_{sum }is smaller than said power limit. Description The present invention relates to the optimization of transmission bandwidth or discrete multitone modulation (DMT), and more specifically to a discrete loading algorithm for maximizing the system performance or data rate of DMT transmission. The following is a list of references cited in the disclosure of this invention. For convenience, the reference number of a prior art in the list will be included when the prior art is referred to in the following description. [1] J. M. Cioffi, “Asymmetric digital subscriber lines,” [2] J. M. Cioffi et al., “Very-high-speed digital subscriber lines,” [3] A. Ruiz, J. M. Cioffi, and S. Kasturia, “Discrete multiple tone modulation with coset coding for the spectrally shaped channel,” [4] T. M. Cover and J. A. Thomas, Elements of Information Theory. Wiley, N.Y., 1991. [5] J. Campello, “Optimal discrete bit loading for multicarrier modulation system,” in [6] J. Campello, “Practical bit loading for DMT,” in [7] A. Leke and J. M. Cioffi, “A maximum rate loading algorithm for discrete multitone modulation systems,” in [8] D. Hughes-Hartogs, “Ensemble modem structure for imperfect transmission media,” U.S. Pat. Nos. 4,679,227, (July 1987), 4,731,816 (March 1988), and 4,833,796 (May 1989). [9] P. S. Chow, [10] P. S. Chow, J. M. Cioffi, and J. A. C. Bingham, “A practical discrete multitone transceiver loading algorithm for data transmission over spectrally shaped channels,” [11] R. F. H. Fischer and J. B. Huber, “A new loading algorithm for discrete multitone transmission,” in [12] American National Standards Institute (ANSI), “Network and Customer Installation Interfaces-Asymmetric Digital Subscriber Line (ADSL) Metallic Interface,” [13] L. M. C. Hoo, J. Tellado, and J. M. Cioffi, “Dual Qos loading algorithms for multicarrier systems,” in As the Internet gradually becomes part of our life, the demand for high-speed transmission networks is ever increasing. There have been a number of approaches proposed for improving/constructing the information infrastructure. Among them, asymmetric digital subscriber line (ADSL) technology [1] and very-high-speed digital subscriber line (VDSL) technology [2] are two of the most promising solutions that can provide data rates up to 8 megabits per second and 52 megabits per second respectively over ordinary twisted-pair phone lines from a central office to a customer's premise. For the ADSL service, the discrete multitone modulation (DMT) [1], [3] has been selected as a standard by various standards institutes. Transmission technique using DMT is now also being considered as an international standard for the future VDSL service. A basic DMT structure [1] is shown in FIG. The data bits assigned to each subchannel are mapped onto QAM constellation to form a complex sample, and then the resulting N complex samples from the N subchannels are extended to be a 2N-point complex-conjugate symmetric sequence. This 2N-point complex sequence is further modulated by the 2N-point inverse fast Fourier transform (IFFT) to generate 2N-point real samples for transmission through the channel. In order to overcome severely intersymbol interference (ISI) and to make the transmitted signals look periodic, the last v samples of each 2N-sample block are circularly wrapped to prefix the block itself. After receiving the signals transmitted, the receiver discards the first v samples, and then the remaining received samples are demodulated by the 2N-point FFT. The resulting transform samples are further processed by a frequency-domain equalizer (FEQ) and a memoryless decoder to recover the original data bits. The problem of optimizing the transmission bandwidth was first solved by Shannon in 1948 [4], known as “water-filling” method, but the corresponding method is impractical to be implemented for the DMT system due to its high complexity and infinite-granularity in the constellation size. To overcome this problem, several discrete loading algorithms have been proposed for an optimal or suboptimal solution in the finite-granularity constellation case. Basically, these algorithms can be classified into two categories [5], [6]: (1) Bit Rate Maximization Problem (BRMP)—Maximize the data rate subject to power and system performance margin constraints, i.e., subject to where b (2) Margin Maximization Problem (MMP)—Maximize the system performance margin subject to power and data rate constraints, i.e., subject to where p The optimal discrete loading algorithm presented by Leke and Cioffi [7] is of BRMP type. It utilizes the water-filling solution to determine the turned-on subchannels first, and then assigns energy to each turned-on subchannel using the water-filling distribution to maximize the data rate. The Hughes-Hartogs loading algorithm [8] can be regarded as BRMP type or MMP type, depending on the constraint used. This algorithm assigns one additional bit to the subchannel that needs the least energy until the data rate or power constraint is met. It gives an optimal discrete solution but its computational complexity becomes impractical when the number of bits to be transmitted per DMT symbol is large. The suboptimal discrete loading algorithm proposed by Chow, Cioffi, and Bingham [9], [10] is of MMP type. It distributes the data bits among all the usable subchannels according to a well-known formula, and then assigns energy to each usable subchannel with the flat distribution. Due to the use of the flat-energy distribution, this loading algorithm suffers some performance degradation as compared to the Hughes-Hartogs algorithm but it involves less computational complexity. In another prior art [11], Fischer and Huber paid their attention on minimizing the error probability of transmission (equivalent to MMP) and derived a closed form to distribute the bits among those usable subchannels. Like the algorithm described in [9] and [10], this method adopts the flat-energy distribution for bit loading and is suboptimal but it has a slight improvement in performance. Campello [6] proposed a discrete loading algorithm that attempts to maximize the data rate (BRMP) or the system performance margin (MMP) at a given constraint. This algorithm first finds an initial bit distribution for the subchannels appropriately, and then approaches the optimal solution using the Hughes-Hartogs method. It is actually a suboptimal algorithm but has less complexity than those previous algorithms. From the forgoing discussion, it is understandable that there is strong need in finding an optimal algorithm for maximizing the system performance or data rate for DMT transmission. The present invention has been made to overcome the above mentioned drawbacks of conventional discrete loading algorithms for DMT modulation. The primary object of the invention is to provide a method of discrete bit-loading algorithm to optimize the performance or data rate of transmission. It is also an object of the invention to provide a discrete bit-loading algorithm that is computationally efficient for DMT modulation. In the present invention, a continuous bit distribution scheme that provides the same solution as the water-filling solution for DMT transmission is first derived. The bit distribution is then rounded appropriately to form an integer bit distribution that is also optimal in the discrete case. A method for implementing the discrete bit distribution algorithm with high-performance and low-complexity features is presented. The algorithm is well suited to practical high-speed DMT applications, such as the ADSL and VDSL services over existing twisted-pair phone lines. Accordingly, the present invention determines a preliminary bit assignment for each subchannel by optimizing a DMT system with N carriers for transmission over an additive white Gaussian channel given an available bandwidth assuming that all subchannels are turned on. The subchannels that receive negative bit assignments are then excluded, and the procedure for determining the bit assignments is repeated until all the bit assignments are positive for the remaining turned-on subchannels. The bit assignment of each subchannel is rounded and a corresponding rounding error is calculated. If the total bit number of the bit assignments is greater than the target data rate (or the data rate constraint), the bit assignment of the subchannel having the least rounding error is decreased by one bit. If the total bit number of the bit assignments is smaller than the target data rate, the bit assignment of the subchannel having the largest rounding error is increased by one bit. When the total bit number of the bit assignments is identical to the available bandwidth, transmission power is distributed to each channel according to a power distribution formula. If the total power distributed is greater than the power constraint of the system, the power constraint has to be loosed. On the other hand, if the total power distributed is less than the power constraint of the system, the excess power can be uniformly distributed to each subchannel. The excess power can also be distributed by assigning one additional bit to a subchannel that has the largest rounding error repeatedly until the power constraint is met. The algorithm of the present invention can maximize the system performance margin or the data rate, depending on the constraints that are put on the system. As compared to the optimal algorithm proposed by Hughes-Hartogs [8], the present invention achieves the same performance with much less complexity. It also has advantages over the suboptimal algorithm described by Chow, Cioffi, and Bingham [9], [10] in terms of both performance and complexity. FIG. 1 shows the block diagram of a basic DMT transmission structure. FIG. 2 shows the received SNR plot for the CSA loop FIG. 3 shows the bit distribution generated by the algorithm of this invention for the CSA loop FIG. 4 shows the power distribution generated by the algorithm of this invention for the CSA loop FIG. 5 shows the comparison of system performance margin for different methods. FIG. 6 shows the flow chart of the discrete loading algorithm according to the present invention. The present invention presents a practical DMT discrete loading algorithm to optimize transmission bandwidth. The algorithm of the invention can adopt any one of the optimal criteria described in the background section and has the advantage of being more computationally efficient. For a given bit error rate, the present invention finds a method for arranging the power, date rate, and system performance margin appropriately such that the DMT transmission bandwidth is optimized. The main idea of the algorithm in the present invention is to determine a bit distribution for all DMT subchannels that requires the minimum transmission power under a fixed data rate and a fixed system performance margin. After this bit distribution has been done, the excess power is further reallocated (i.e., the difference between the power constraint and the minimum transmission power mentioned above) to promote the system performance margin (MMP) or data rate (BRMP) at user's choice. Consider a DMT system with N carriers for transmission over an additive white Gaussian (AWGN) channel. As described in [9], such a system can be (approximately) regarded as an aggregate of transmission over N parallel intersymbol interference free quadrature amplitude modulation subchannels, where the number of bits that the nth subchannel can support is given as where g With all the above assumptions, the problem of finding a bit distribution for the set of N subchnnels that minimizes the total transmission power is equivalent to minimizing Using Lagrange multipliers for this optimization problem, a modified cost function can be defined as follows: where λ is the Lagrange multiplier. Differentiating (8) with respect to b Since (9) holds for all the subchannels (n=1, 2, . . . N), the following equation can be written: From (10), it can be rewritten as Thus, With (12), one can obtain a preliminary bit distribution, where the bit assignment b It is worth noting that the power distribution derived is the same as the water-filling solution for a set of parallel channels. It should also be noted that if the total power required is greater than the given power constraint, the power constraint must be loosed properly or declare that the channel cannot support the target data rate under the given power constraint. If the total power required is less than the given power constraint, one can either uniformly distribute the excess power to all the turned-on subchannels or enhance the bit distribution based on the excess power by assigning one additional bit to the subchannel that needs the least energy until the power constraint is met. When the former approach is adopted, the proposed bit distribution is of MMP type. On the other hand, it is of BRMP type if the latter approach is used. The bit-loading algorithm that has been described so far is optimal under the assumption of infinite granularity in the constellation size which is not realizable in practice. To overcome this problem, the algorithm has to be modified properly for the finite-granularity case. FIG. 6 shows the flow chart of the algorithm according to the present invention. Following the rounding procedure described in [9] and [10], the discrete version of the loading algorithm of the present invention can be summarized as follows: 1. Initialize the turned-on subchannels: N 2. Calculate b 3. Round all b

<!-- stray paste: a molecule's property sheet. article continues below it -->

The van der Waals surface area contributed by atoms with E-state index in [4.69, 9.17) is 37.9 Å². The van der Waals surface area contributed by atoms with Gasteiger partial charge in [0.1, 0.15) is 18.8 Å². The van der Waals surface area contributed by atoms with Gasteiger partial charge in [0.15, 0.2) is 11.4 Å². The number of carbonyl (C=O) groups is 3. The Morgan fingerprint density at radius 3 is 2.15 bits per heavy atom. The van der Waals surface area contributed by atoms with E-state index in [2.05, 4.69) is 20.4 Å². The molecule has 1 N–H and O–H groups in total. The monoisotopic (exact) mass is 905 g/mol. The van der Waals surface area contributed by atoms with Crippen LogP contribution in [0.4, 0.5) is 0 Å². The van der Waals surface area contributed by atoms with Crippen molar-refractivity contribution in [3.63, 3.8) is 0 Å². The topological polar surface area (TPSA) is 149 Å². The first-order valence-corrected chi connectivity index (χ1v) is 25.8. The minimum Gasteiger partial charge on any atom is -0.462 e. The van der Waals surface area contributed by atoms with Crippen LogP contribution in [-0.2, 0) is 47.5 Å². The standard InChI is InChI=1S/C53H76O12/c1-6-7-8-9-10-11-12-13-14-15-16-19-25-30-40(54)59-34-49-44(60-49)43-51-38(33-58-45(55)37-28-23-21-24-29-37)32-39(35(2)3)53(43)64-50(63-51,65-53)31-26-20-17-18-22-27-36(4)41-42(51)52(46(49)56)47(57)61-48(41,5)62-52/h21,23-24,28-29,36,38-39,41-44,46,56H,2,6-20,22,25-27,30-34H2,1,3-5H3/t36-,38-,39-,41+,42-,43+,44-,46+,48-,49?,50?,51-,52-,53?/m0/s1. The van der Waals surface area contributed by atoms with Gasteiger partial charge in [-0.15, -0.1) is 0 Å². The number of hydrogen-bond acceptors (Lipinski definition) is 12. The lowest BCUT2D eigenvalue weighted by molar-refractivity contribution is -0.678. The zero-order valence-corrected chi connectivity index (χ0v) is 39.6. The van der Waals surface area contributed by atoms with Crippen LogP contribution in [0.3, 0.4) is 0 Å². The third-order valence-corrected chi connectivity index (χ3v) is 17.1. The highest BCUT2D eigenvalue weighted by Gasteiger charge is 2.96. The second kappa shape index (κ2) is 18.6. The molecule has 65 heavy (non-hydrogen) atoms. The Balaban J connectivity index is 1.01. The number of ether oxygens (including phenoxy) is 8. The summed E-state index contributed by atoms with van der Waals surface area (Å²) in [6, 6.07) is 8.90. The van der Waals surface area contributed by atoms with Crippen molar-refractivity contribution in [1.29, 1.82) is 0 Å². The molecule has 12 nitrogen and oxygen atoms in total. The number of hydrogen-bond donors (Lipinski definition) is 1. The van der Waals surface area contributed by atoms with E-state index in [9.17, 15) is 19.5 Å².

where round(.) is the rounding function. 4. Let If B 5. If B 6. If B
7. Let If p 8. If p Since the power distribution derived for the continuous constellation case is the same as the water-filling solution and rounding the continuous water-filling solution will result in an optimal discrete solution [5], [13], the discrete loading algorithm presented above is an optimal one. The following description presents a comparison of complexity of the optimal discrete loading algorithm of this invention with the previous optimal or suboptimal discrete loading algorithms described by Hughes-Hartogs [8] and Chow, Cioffi, and Bingham [9], [10]. For the method described in [8], a table of incremental energies required to assign one additional bit on each subchannel needs to be computed. It is then sorted and searched for the subchannel that requires the least incremental energy for each bit. It can be seen that the computational complexity of the Hughes-Hartogs method is O(B×N). Such computational complexity would be too high to be realizable for ADSL applications where N is equal to 256 and B is up to 1500. The method proposed in [9] and [10] involves O(log By neglecting the addition operations, each iteration requires approximately N divisions and N logarithm operations. The computational complexity of this part is O(N log To verify the performance of the optimal discrete loading algorithm of this invention, a number of simulations for the MMP case are performed. For the purpose of comparison, the optimal algorithm by Hughes-Hartogs [8] and the suboptimal algorithm by Chow, Cioffi, and Bingham [9], [10] were also simulated. In the simulations, all the algorithms are tested on the canonical ADSL carrier-serving-area (CSA) loop The bit distribution and power distribution for the date rate of 1.5 Mbps generated by the loading algorithm of this invention are shown in FIGS. 3 and 4. FIG. 5 shows a table that lists the performance margins for all the algorithms simulated with data rates ranging from 1 Mbps to 6 Mbps. From these simulation results, it can be seen that the algorithm of this invention reaches the same performance as the optimal one proposed by Hughes-Hartogs [8], which is better than that of the suboptimal one by Chow, Cioffi, and Bingham [9], [10]. This further supports that the discrete loading algorithm of the present invention is optimal. Although only the preferred embodiments of this invention were shown and described in the above description, numerous changes in the detailed construction and combination as well as arrangement of parts may be restored to without departing from the spirit or scope of the invention as hereinafter set forth in the appended claims. It is requested that any modification or combination that comes within the spirit of this invention be protected. Patent Citations